The United Kingdom’s Export Control Organization (ECO) authorizes controlled goods and country-specific embargoed goods, while Her Majesty’s Treasury authorizes funds or assets.
Taking the example of the war in Ukraine, the United States and the United Kingdom have both imposed additional sanctions on Russia, including: a ban on new inward investment, as well as severe sanctions against two Russian financial institutions (Alfa Bank and Sberbank), against major state-owned companies, and on the government offhere and their family members.
As part of the UK effIn order to isolate Vladimir Putin, he announced sanctions against seven oligarchs. Roman Abramovich, the owner of Chelsea Football Club, has had his assets frozen and banned from carrying out transactions with British individuals and companies, as well as from travelling. Abramovich’s former business partner, industrialist Oleg Deripaska, was also similarly punished.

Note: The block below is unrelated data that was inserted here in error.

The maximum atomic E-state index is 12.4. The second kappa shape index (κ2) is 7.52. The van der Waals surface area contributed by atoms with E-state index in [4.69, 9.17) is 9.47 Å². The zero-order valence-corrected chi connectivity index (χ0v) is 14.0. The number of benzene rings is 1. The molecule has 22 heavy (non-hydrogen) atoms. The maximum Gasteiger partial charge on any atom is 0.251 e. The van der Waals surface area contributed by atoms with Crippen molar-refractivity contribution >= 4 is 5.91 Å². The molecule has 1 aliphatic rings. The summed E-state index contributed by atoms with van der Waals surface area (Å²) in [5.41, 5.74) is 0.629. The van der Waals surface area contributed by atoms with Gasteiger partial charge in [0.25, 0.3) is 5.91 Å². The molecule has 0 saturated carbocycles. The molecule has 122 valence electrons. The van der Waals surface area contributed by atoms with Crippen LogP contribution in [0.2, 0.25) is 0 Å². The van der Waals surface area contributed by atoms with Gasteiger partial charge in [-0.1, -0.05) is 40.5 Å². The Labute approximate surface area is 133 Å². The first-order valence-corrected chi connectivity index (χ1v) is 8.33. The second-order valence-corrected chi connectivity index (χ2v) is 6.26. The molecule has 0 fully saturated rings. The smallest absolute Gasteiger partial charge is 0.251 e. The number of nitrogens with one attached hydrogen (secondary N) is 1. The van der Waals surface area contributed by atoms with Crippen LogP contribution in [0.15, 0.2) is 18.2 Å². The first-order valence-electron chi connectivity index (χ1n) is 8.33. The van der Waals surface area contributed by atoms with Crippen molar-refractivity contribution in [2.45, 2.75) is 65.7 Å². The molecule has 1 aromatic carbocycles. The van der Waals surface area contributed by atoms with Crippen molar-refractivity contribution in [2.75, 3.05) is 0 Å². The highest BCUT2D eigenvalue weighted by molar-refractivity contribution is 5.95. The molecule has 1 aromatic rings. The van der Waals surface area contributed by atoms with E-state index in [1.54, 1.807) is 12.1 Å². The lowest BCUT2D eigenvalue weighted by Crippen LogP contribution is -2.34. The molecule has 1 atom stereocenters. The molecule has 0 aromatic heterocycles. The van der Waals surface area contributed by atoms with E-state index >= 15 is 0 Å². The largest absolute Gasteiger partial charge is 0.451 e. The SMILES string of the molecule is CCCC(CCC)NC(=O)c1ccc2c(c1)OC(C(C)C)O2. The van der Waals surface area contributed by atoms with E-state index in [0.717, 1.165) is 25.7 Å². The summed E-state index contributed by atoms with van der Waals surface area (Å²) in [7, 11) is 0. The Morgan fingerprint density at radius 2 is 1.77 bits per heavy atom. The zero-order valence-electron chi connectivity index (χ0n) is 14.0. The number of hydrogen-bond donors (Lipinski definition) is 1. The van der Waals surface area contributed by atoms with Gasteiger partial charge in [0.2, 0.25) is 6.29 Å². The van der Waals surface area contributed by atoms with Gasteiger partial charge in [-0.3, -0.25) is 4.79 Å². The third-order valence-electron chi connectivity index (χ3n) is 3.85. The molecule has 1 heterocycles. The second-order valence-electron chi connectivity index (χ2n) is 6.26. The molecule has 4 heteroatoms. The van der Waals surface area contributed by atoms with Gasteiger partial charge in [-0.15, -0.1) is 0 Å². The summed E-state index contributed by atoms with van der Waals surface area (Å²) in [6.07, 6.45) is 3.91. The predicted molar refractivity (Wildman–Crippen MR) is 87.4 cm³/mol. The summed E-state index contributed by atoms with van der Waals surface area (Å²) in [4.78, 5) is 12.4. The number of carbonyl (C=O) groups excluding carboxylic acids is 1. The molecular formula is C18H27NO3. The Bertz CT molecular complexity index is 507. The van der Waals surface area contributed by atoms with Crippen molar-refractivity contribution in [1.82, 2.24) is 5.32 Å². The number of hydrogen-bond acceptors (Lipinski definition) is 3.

Another notable example is the longstanding sanctions regime imposed on North Korea over the country’s continued pursuit of its nuclear and missile program. Executive Order 13722 blocks the government of North Korea and the Workers’ Party of Korea; prohibits the export and re-export of goods, services (including financial services), and technology from the United States or by a US person to North Korea; and prohibits any new investment in North Korea by an American person.
Sanctions can further be categorized into four types: diplomatic, financial, trade and travel. A diplomatic sanction restricts or suspends membership in international organizations and diplomatic visits that affect the ability of the target to interact with other countries. It can also limit access to financial aid or loans. Financial sanctions may involve the seizure or freezing of accounts. Trade sanctions, sometimes called embargoes, limit the import/export of specific goods (eg arms, oil or diamonds) or services (eg technology, training, financing). Travel sanctions restrict the mobility of listed individuals (preventing them from traveling to and through certain countries). It can extend to any asset, including bank accounts to pay for travel.